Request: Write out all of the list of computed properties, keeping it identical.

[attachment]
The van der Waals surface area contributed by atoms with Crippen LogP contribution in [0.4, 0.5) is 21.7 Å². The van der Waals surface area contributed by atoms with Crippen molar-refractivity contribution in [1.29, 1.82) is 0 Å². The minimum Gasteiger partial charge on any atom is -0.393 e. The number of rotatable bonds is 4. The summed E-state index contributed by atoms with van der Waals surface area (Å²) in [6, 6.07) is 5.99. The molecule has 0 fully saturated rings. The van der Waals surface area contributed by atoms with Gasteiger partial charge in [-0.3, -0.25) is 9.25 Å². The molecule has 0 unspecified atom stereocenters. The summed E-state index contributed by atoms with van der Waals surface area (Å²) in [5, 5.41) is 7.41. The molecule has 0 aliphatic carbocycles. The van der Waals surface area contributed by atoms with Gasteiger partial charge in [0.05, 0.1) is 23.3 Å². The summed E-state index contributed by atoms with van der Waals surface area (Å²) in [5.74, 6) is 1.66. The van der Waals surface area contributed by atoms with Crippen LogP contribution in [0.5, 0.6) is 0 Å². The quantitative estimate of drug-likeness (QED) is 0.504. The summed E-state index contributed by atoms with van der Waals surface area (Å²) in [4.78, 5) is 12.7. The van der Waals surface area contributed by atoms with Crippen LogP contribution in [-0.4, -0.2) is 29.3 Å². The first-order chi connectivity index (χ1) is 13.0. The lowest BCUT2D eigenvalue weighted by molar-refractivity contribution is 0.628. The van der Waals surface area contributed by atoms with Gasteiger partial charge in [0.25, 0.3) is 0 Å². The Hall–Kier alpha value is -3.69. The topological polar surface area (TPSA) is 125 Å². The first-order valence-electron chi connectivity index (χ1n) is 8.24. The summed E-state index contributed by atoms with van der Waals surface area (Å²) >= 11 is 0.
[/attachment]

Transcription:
The van der Waals surface area contributed by atoms with Crippen LogP contribution in [0.4, 0.5) is 21.7 Å². The van der Waals surface area contributed by atoms with Crippen molar-refractivity contribution in [1.29, 1.82) is 0 Å². The minimum Gasteiger partial charge on any atom is -0.393 e. The number of rotatable bonds is 4. The summed E-state index contributed by atoms with van der Waals surface area (Å²) in [6, 6.07) is 5.99. The molecule has 0 fully saturated rings. The van der Waals surface area contributed by atoms with Gasteiger partial charge in [-0.3, -0.25) is 9.25 Å². The molecule has 0 unspecified atom stereocenters. The summed E-state index contributed by atoms with van der Waals surface area (Å²) in [5, 5.41) is 7.41. The molecule has 0 aliphatic carbocycles. The van der Waals surface area contributed by atoms with Gasteiger partial charge in [0.05, 0.1) is 23.3 Å². The summed E-state index contributed by atoms with van der Waals surface area (Å²) in [5.74, 6) is 1.66. The van der Waals surface area contributed by atoms with Crippen LogP contribution in [0.5, 0.6) is 0 Å². The quantitative estimate of drug-likeness (QED) is 0.504. The summed E-state index contributed by atoms with van der Waals surface area (Å²) in [4.78, 5) is 12.7. The van der Waals surface area contributed by atoms with Crippen LogP contribution in [-0.4, -0.2) is 29.3 Å². The first-order chi connectivity index (χ1) is 13.0. The lowest BCUT2D eigenvalue weighted by molar-refractivity contribution is 0.628. The van der Waals surface area contributed by atoms with Gasteiger partial charge in [0.25, 0.3) is 0 Å². The Hall–Kier alpha value is -3.69. The topological polar surface area (TPSA) is 125 Å². The first-order valence-electron chi connectivity index (χ1n) is 8.24. The summed E-state index contributed by atoms with van der Waals surface area (Å²) >= 11 is 0.